Friday, March 26, 2010


Can one person laugh her head off with Mr. Deity, and also be deeply moved by Kathleen Norris' "The Cloister Walk"?

Can one person nod in agreement when reading Richard Dawkins, and also demand that her local radio station play more traditional Christmas Carols?

Can one person be in stitches visiting The Church of the Flying Spaghetti Monster, yet also sincerely respect the faith of the believers in her life?

The answer is yes. I lay claim to all of the above.

I tend to adjust my vocabulary to some degree depending on who I talk to and whether I like them or on my mood. Take the J.W.s.  Not my cup of of tea, but the local group is a good bunch of people who walk their talk. 
I trade Reflexology/Reiki sessions for pedicures.  My barter partner does a great job, is a sweetheart with a nice sense of humor, and is a Jehovah's Witness. That church is her community and her strength. Who am I to go against that? 

Does that make me a hypocrite or a diplomat? When do I rant against organized religion, and when do I respect it?

Belief in a personalized deity has inspired both the best and the worst in people.
It is really quite simple. The criterion that determines my loathing or respect is this: does the believer in question come from a space of Love or from narrow-minded fear and loathing?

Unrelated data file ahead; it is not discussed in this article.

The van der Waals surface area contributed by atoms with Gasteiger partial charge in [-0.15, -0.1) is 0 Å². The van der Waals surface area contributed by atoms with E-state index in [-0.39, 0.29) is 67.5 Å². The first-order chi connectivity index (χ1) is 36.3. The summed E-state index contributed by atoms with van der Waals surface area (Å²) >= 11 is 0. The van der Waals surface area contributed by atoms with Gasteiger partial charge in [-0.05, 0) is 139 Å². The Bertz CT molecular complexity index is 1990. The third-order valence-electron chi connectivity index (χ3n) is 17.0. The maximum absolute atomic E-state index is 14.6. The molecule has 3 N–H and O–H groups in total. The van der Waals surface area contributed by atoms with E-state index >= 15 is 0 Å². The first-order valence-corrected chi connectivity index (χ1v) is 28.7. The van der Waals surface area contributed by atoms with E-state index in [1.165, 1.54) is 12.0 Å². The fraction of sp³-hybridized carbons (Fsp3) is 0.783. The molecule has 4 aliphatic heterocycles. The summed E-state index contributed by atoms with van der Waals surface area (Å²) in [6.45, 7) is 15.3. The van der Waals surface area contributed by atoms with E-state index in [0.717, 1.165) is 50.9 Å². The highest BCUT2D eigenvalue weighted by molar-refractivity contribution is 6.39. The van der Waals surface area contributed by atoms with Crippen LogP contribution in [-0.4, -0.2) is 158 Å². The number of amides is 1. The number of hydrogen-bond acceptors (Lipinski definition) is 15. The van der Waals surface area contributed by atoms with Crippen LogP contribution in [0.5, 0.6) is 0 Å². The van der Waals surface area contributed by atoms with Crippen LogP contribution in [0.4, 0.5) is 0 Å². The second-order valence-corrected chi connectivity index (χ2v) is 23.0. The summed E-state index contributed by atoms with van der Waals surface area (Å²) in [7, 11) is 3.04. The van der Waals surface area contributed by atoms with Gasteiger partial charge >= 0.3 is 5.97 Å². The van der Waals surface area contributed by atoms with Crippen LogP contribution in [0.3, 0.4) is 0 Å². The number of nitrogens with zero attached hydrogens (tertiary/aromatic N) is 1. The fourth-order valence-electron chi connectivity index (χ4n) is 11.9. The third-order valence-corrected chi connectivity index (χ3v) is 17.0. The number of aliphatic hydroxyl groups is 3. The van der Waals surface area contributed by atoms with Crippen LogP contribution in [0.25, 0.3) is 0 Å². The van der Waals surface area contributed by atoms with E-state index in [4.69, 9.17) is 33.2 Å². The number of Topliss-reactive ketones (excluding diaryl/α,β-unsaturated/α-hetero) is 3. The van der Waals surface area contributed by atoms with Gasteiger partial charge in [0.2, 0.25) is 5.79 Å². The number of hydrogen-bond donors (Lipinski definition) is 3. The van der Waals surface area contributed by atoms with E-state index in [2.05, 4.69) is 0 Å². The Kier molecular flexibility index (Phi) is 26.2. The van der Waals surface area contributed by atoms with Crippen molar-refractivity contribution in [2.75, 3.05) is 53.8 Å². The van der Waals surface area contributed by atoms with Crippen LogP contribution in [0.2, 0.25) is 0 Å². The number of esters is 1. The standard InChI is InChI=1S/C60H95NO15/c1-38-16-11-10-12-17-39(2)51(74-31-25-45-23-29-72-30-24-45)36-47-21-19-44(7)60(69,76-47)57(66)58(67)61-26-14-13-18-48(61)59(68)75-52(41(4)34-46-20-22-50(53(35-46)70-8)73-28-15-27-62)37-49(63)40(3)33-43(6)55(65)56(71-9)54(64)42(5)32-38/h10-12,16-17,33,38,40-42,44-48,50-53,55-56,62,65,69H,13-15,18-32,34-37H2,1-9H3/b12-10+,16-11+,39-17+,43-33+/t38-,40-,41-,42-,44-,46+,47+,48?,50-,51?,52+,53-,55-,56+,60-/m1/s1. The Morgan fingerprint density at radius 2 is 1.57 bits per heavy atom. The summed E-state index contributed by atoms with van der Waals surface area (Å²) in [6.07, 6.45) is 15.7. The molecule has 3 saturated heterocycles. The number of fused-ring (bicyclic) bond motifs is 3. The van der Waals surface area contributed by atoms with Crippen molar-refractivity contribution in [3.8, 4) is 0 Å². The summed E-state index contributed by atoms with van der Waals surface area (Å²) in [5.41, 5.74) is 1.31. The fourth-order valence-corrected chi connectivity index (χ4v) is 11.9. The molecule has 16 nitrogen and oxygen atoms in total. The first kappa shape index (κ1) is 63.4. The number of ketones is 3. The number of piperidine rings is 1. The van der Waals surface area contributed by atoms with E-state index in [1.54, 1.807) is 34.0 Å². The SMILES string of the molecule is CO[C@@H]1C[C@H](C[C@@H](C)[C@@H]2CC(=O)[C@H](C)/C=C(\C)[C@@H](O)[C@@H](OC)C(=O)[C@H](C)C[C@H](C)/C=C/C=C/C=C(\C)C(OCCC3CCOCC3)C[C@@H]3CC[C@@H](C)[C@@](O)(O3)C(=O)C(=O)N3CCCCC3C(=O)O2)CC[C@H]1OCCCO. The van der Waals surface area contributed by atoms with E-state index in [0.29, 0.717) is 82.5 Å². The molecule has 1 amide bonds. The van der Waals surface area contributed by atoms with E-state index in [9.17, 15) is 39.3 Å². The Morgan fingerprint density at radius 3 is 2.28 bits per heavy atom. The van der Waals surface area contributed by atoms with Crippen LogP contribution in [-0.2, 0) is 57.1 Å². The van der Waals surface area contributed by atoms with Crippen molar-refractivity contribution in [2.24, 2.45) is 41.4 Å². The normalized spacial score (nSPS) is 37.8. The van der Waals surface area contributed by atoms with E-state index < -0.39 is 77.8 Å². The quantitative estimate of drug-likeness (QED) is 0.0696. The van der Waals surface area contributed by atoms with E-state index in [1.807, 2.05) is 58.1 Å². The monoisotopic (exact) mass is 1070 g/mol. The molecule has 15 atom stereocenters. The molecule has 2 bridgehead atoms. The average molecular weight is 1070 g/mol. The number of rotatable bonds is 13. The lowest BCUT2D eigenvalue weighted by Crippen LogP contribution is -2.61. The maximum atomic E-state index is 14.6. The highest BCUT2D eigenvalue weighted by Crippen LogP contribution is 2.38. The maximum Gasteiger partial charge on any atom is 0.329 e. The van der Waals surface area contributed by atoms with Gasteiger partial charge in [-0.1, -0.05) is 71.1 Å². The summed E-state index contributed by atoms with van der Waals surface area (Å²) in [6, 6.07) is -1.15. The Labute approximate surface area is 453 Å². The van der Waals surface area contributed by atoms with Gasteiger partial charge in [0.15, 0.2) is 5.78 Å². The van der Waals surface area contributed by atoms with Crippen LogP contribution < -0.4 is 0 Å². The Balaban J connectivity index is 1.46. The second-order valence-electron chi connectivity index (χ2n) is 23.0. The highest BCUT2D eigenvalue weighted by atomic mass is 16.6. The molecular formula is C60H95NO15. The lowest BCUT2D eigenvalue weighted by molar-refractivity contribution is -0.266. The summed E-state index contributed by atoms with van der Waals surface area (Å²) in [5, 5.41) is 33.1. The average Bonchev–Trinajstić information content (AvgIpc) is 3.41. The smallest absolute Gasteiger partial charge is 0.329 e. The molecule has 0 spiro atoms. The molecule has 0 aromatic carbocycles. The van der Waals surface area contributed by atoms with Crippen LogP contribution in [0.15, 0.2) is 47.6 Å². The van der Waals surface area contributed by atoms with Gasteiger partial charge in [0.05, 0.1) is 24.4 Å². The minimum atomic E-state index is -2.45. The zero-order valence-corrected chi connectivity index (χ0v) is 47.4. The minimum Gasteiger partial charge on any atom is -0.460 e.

Someone (who?) said that monks of all religions get along just fine, it is only the priests that fight. Monks focus on the mystic heart of faith, where all is One. Priests are in charge of the ritual, the specifics of worship.

Dutch mystic Gerben Hellinga compared all religions to the spokes on a bicycle wheel. They all go the same Centre. Great image. In this metaphor the monks relate straight to the centre, while the priests are worried about maintaining their particular spoke.

My own metaphor was this. Picture a mountain with different paths going to the same summit. From some sunny open paths the traveler can wave to other pilgrims, on their way to the same peak by another trail. Other travelers follow a path whose view is barred by high walls.

What are my true opinions anyway? Ah, those juicy big questions....Why? Wherefore? Inasmuch as which?
What a waste of precious human life to wrestle with them! We will find out the answers all too soon, or be blissfully unaware of their lack.

I call myself an Agnostic Taoist Pagan.

Agnostic, because I do not know. Pagan, because Earth is my connection to All That Is, whatever It may be. Taoist, because I don't have the slightest desire to create or recreate any pantheons. I know myself to be a part of the Great Mystery, and am happy to let it go at that.

Pagan also because whatever other realities there may be, we are HERE, NOW, to DO EARTH.
A certain type of New Ager or Buddhist can't wait to get out of here into the next dimension. I call it "Why bother in the first place?" forms of spirituality. This planet is pretty awesome. Shouldn't we celebrate being here?

So here is my Credo, with thanks to Zen, Voltaire, and the Dalai Lama..

Be Here Now.
Cultivate the Garden (literally and metaphorically)
Just be Kind.

Any deity for whom that isn't good enough I don't want much to do with.

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